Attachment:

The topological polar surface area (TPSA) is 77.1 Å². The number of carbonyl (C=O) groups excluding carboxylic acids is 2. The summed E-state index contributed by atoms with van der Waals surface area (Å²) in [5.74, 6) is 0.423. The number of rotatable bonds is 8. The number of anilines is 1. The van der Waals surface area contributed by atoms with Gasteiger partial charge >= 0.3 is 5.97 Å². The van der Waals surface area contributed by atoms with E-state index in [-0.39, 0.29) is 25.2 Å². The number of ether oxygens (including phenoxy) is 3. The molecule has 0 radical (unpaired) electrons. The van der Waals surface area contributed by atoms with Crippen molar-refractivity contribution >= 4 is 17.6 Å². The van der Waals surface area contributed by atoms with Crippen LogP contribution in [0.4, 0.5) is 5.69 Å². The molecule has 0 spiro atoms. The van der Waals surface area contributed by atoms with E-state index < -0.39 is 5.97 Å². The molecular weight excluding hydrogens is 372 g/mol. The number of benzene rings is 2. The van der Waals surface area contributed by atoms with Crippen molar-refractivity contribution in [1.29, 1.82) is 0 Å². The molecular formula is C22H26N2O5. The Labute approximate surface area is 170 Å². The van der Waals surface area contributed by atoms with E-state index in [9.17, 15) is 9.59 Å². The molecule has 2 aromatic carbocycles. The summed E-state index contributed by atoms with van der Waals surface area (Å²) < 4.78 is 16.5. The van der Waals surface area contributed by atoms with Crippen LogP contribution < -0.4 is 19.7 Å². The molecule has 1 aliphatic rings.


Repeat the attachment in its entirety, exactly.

The topological polar surface area (TPSA) is 77.1 Å². The number of carbonyl (C=O) groups excluding carboxylic acids is 2. The summed E-state index contributed by atoms with van der Waals surface area (Å²) in [5.74, 6) is 0.423. The number of rotatable bonds is 8. The number of anilines is 1. The van der Waals surface area contributed by atoms with Gasteiger partial charge >= 0.3 is 5.97 Å². The van der Waals surface area contributed by atoms with E-state index in [-0.39, 0.29) is 25.2 Å². The number of ether oxygens (including phenoxy) is 3. The molecule has 0 radical (unpaired) electrons. The van der Waals surface area contributed by atoms with Crippen molar-refractivity contribution >= 4 is 17.6 Å². The van der Waals surface area contributed by atoms with Crippen LogP contribution in [0.4, 0.5) is 5.69 Å². The molecule has 0 spiro atoms. The van der Waals surface area contributed by atoms with E-state index < -0.39 is 5.97 Å². The molecular weight excluding hydrogens is 372 g/mol. The number of benzene rings is 2. The van der Waals surface area contributed by atoms with Crippen molar-refractivity contribution in [1.29, 1.82) is 0 Å². The molecular formula is C22H26N2O5. The Labute approximate surface area is 170 Å². The van der Waals surface area contributed by atoms with E-state index in [9.17, 15) is 9.59 Å². The molecule has 2 aromatic carbocycles. The summed E-state index contributed by atoms with van der Waals surface area (Å²) < 4.78 is 16.5. The van der Waals surface area contributed by atoms with Crippen LogP contribution < -0.4 is 19.7 Å². The molecule has 1 aliphatic rings.